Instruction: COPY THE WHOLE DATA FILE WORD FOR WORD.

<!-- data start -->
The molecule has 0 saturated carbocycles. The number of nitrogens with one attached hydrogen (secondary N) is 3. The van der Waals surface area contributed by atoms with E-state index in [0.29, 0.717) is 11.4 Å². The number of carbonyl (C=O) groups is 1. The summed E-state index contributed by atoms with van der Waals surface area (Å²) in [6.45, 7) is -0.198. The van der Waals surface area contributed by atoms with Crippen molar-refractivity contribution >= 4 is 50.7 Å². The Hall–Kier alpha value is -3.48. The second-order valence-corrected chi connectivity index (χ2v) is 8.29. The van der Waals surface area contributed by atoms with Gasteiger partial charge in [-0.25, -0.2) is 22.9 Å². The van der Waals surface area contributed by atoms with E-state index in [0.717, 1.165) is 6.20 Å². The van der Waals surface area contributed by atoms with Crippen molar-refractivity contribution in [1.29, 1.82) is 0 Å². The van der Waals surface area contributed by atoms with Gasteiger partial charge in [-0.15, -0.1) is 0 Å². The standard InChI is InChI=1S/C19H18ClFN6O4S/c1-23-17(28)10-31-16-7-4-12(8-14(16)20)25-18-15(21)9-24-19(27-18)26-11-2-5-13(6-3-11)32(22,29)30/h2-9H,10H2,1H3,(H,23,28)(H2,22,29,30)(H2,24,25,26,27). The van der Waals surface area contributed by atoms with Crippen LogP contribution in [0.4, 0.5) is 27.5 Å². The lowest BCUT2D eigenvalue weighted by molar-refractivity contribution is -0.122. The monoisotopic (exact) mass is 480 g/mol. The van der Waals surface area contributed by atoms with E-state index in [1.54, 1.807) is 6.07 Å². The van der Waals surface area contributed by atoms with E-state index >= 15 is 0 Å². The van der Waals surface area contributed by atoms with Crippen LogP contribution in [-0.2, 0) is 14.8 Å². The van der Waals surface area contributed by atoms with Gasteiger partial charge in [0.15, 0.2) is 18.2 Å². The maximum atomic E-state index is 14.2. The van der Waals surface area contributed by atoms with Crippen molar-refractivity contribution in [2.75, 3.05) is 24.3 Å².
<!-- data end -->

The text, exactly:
The molecule has 0 saturated carbocycles. The number of nitrogens with one attached hydrogen (secondary N) is 3. The van der Waals surface area contributed by atoms with E-state index in [0.29, 0.717) is 11.4 Å². The number of carbonyl (C=O) groups is 1. The summed E-state index contributed by atoms with van der Waals surface area (Å²) in [6.45, 7) is -0.198. The van der Waals surface area contributed by atoms with Crippen molar-refractivity contribution >= 4 is 50.7 Å². The Hall–Kier alpha value is -3.48. The second-order valence-corrected chi connectivity index (χ2v) is 8.29. The van der Waals surface area contributed by atoms with Gasteiger partial charge in [-0.25, -0.2) is 22.9 Å². The van der Waals surface area contributed by atoms with E-state index in [0.717, 1.165) is 6.20 Å². The van der Waals surface area contributed by atoms with Crippen molar-refractivity contribution in [1.29, 1.82) is 0 Å². The van der Waals surface area contributed by atoms with Gasteiger partial charge in [-0.15, -0.1) is 0 Å². The standard InChI is InChI=1S/C19H18ClFN6O4S/c1-23-17(28)10-31-16-7-4-12(8-14(16)20)25-18-15(21)9-24-19(27-18)26-11-2-5-13(6-3-11)32(22,29)30/h2-9H,10H2,1H3,(H,23,28)(H2,22,29,30)(H2,24,25,26,27). The van der Waals surface area contributed by atoms with Crippen LogP contribution in [0.4, 0.5) is 27.5 Å². The lowest BCUT2D eigenvalue weighted by molar-refractivity contribution is -0.122. The monoisotopic (exact) mass is 480 g/mol. The van der Waals surface area contributed by atoms with E-state index in [1.54, 1.807) is 6.07 Å². The van der Waals surface area contributed by atoms with E-state index >= 15 is 0 Å². The van der Waals surface area contributed by atoms with Crippen LogP contribution in [-0.2, 0) is 14.8 Å². The van der Waals surface area contributed by atoms with Gasteiger partial charge in [0.15, 0.2) is 18.2 Å². The maximum atomic E-state index is 14.2. The van der Waals surface area contributed by atoms with Crippen molar-refractivity contribution in [2.75, 3.05) is 24.3 Å².